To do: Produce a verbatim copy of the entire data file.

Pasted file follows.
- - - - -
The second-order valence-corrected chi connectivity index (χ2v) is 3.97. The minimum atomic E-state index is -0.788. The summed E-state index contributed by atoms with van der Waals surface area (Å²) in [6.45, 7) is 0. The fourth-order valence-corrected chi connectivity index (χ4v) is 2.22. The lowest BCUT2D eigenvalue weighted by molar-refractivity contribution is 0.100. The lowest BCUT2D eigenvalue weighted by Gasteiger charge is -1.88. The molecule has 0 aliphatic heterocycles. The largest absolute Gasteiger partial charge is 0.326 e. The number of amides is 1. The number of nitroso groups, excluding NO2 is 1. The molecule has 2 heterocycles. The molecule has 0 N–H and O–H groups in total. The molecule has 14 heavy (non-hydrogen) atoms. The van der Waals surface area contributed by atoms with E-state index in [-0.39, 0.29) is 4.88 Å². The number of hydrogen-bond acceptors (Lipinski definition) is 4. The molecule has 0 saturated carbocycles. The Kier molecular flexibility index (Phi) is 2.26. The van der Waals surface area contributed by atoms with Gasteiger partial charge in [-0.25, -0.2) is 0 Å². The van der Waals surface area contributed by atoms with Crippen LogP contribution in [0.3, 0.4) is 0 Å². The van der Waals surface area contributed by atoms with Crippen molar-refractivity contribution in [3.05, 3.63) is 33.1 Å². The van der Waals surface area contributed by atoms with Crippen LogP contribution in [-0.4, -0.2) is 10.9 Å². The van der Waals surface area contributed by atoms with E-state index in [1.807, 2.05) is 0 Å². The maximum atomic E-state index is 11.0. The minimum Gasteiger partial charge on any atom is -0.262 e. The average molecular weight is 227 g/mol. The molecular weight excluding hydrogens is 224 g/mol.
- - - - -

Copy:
The second-order valence-corrected chi connectivity index (χ2v) is 3.97. The minimum atomic E-state index is -0.788. The summed E-state index contributed by atoms with van der Waals surface area (Å²) in [6.45, 7) is 0. The fourth-order valence-corrected chi connectivity index (χ4v) is 2.22. The lowest BCUT2D eigenvalue weighted by molar-refractivity contribution is 0.100. The lowest BCUT2D eigenvalue weighted by Gasteiger charge is -1.88. The molecule has 0 aliphatic heterocycles. The largest absolute Gasteiger partial charge is 0.326 e. The number of amides is 1. The number of nitroso groups, excluding NO2 is 1. The molecule has 2 heterocycles. The molecule has 0 N–H and O–H groups in total. The molecule has 14 heavy (non-hydrogen) atoms. The van der Waals surface area contributed by atoms with E-state index in [-0.39, 0.29) is 4.88 Å². The number of hydrogen-bond acceptors (Lipinski definition) is 4. The molecule has 0 saturated carbocycles. The Kier molecular flexibility index (Phi) is 2.26. The van der Waals surface area contributed by atoms with Gasteiger partial charge in [-0.25, -0.2) is 0 Å². The van der Waals surface area contributed by atoms with Crippen LogP contribution in [0.3, 0.4) is 0 Å². The van der Waals surface area contributed by atoms with Crippen molar-refractivity contribution in [3.05, 3.63) is 33.1 Å². The van der Waals surface area contributed by atoms with Crippen LogP contribution in [-0.4, -0.2) is 10.9 Å². The van der Waals surface area contributed by atoms with E-state index in [1.807, 2.05) is 0 Å². The maximum atomic E-state index is 11.0. The minimum Gasteiger partial charge on any atom is -0.262 e. The average molecular weight is 227 g/mol. The molecular weight excluding hydrogens is 224 g/mol.